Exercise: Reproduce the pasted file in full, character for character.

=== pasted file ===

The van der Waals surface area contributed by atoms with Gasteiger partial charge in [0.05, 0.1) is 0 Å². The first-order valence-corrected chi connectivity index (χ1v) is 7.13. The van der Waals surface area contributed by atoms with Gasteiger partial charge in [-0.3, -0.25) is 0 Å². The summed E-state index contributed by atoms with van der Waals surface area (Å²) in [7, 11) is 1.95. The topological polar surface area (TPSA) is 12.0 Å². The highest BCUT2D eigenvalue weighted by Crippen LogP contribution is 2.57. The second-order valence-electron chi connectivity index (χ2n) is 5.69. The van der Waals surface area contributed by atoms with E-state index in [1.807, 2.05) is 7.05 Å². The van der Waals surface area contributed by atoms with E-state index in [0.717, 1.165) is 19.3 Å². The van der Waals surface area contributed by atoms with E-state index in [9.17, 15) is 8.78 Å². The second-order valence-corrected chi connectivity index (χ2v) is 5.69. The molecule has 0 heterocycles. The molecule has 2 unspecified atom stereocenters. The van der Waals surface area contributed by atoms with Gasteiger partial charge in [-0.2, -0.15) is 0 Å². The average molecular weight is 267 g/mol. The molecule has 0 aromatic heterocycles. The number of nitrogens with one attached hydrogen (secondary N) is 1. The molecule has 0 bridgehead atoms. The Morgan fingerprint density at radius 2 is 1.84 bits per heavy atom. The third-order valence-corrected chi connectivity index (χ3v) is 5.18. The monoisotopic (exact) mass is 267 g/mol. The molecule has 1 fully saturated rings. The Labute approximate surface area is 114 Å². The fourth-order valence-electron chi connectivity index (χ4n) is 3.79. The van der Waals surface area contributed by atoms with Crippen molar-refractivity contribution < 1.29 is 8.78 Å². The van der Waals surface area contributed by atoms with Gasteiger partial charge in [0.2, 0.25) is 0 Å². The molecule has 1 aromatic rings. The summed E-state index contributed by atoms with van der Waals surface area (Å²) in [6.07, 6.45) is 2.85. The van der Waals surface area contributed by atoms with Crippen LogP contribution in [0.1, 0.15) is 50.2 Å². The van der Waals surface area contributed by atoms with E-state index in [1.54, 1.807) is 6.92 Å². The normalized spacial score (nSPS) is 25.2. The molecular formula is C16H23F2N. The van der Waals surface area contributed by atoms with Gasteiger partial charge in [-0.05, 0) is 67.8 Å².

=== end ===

The van der Waals surface area contributed by atoms with Gasteiger partial charge in [0.05, 0.1) is 0 Å². The first-order valence-corrected chi connectivity index (χ1v) is 7.13. The van der Waals surface area contributed by atoms with Gasteiger partial charge in [-0.3, -0.25) is 0 Å². The summed E-state index contributed by atoms with van der Waals surface area (Å²) in [7, 11) is 1.95. The topological polar surface area (TPSA) is 12.0 Å². The highest BCUT2D eigenvalue weighted by Crippen LogP contribution is 2.57. The second-order valence-electron chi connectivity index (χ2n) is 5.69. The van der Waals surface area contributed by atoms with E-state index in [1.807, 2.05) is 7.05 Å². The van der Waals surface area contributed by atoms with E-state index in [0.717, 1.165) is 19.3 Å². The van der Waals surface area contributed by atoms with E-state index in [9.17, 15) is 8.78 Å². The second-order valence-corrected chi connectivity index (χ2v) is 5.69. The molecule has 0 heterocycles. The molecule has 2 unspecified atom stereocenters. The van der Waals surface area contributed by atoms with Gasteiger partial charge in [-0.2, -0.15) is 0 Å². The average molecular weight is 267 g/mol. The molecule has 0 aromatic heterocycles. The number of nitrogens with one attached hydrogen (secondary N) is 1. The molecule has 0 bridgehead atoms. The Morgan fingerprint density at radius 2 is 1.84 bits per heavy atom. The third-order valence-corrected chi connectivity index (χ3v) is 5.18. The monoisotopic (exact) mass is 267 g/mol. The molecule has 1 fully saturated rings. The Labute approximate surface area is 114 Å². The fourth-order valence-electron chi connectivity index (χ4n) is 3.79. The van der Waals surface area contributed by atoms with Crippen molar-refractivity contribution < 1.29 is 8.78 Å². The van der Waals surface area contributed by atoms with Gasteiger partial charge in [0.2, 0.25) is 0 Å². The molecule has 1 aromatic rings. The summed E-state index contributed by atoms with van der Waals surface area (Å²) in [6.07, 6.45) is 2.85. The van der Waals surface area contributed by atoms with Crippen LogP contribution in [0.1, 0.15) is 50.2 Å². The van der Waals surface area contributed by atoms with E-state index in [1.54, 1.807) is 6.92 Å². The normalized spacial score (nSPS) is 25.2. The molecular formula is C16H23F2N. The van der Waals surface area contributed by atoms with Gasteiger partial charge in [-0.05, 0) is 67.8 Å².